TFV disoproxil has >500-fold greater anti-HIV activity than TFV in vitro.1 However, TFV disoproxil is not observed in plasma at the earliest collected time-points following administration to patients2,3 and, therefore, might be assumed to not affect the loading of lymphoid cells and tissues with the active metabolite, TFV-DP. TFV disoproxil has poor stability in human plasma with a reported half-life of less than 1 min.4 The lack of detectable TFV disoproxil in plasma may also be related to degradation during intestinal absorption, where it is affected by intestinal efflux transport and hydrolase activity.5,6
In order to determine if administration of TDF has an effect on TFV distribution, we investigated the plasma pharmacokinetic profile of TFV and intracellular levels of TFV and its phosphorylated metabolites in peripheral blood mononuclear cells (PBMC) following single administration of subcutaneous TFV or oral TDF at doses resulting in equivalent plasma exposures to TFV in macaques. The findings reported here illustrate that oral administration of TDF results in efficient delivery of TFV into the systemic circulation and increases the loading of lymphoid cells with TFV-DP.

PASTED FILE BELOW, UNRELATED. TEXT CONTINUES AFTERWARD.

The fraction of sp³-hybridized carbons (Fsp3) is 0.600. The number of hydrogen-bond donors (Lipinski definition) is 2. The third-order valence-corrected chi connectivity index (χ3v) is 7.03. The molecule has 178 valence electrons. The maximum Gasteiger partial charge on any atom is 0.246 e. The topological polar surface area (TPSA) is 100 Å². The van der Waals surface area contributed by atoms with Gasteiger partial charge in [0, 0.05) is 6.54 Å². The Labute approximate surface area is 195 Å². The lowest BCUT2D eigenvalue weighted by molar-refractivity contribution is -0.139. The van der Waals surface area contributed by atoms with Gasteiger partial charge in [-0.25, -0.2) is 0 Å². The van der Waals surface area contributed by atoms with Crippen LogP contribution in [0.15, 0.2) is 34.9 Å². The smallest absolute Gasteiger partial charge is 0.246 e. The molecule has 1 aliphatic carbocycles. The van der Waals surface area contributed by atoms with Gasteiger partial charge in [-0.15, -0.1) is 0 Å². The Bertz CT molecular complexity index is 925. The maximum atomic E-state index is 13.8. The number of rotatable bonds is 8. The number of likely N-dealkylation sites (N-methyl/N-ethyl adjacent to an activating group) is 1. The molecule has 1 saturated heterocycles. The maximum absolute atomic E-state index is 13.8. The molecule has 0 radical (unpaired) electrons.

TDF, TFV, TFV-MP and TFV-DP were provided by Gilead Sciences, Inc. (Foster City, CA). Stable isotope-labeled [13C15N] 2’-deoxyguanosine-TP (dGTP) and dATP were purchased from Spectra Stable Isotopes (Andover, MA). The analytical internal standards adefovir, GS-9148 (a nucleotide analog with the chemical name [5-(6-amino-purin-9-yl)-4-fluoro-2,5-dihydro-furan-2-yloxymethyl)phosphonic acid]) and GS-9148-MP were obtained from Gilead Sciences, Inc. and 2-chloro-adenosine-TP (Cl-ATP) from Sigma-Aldrich (St. Louis, MO). All other reagents were the highest grade available from Sigma-Aldrich.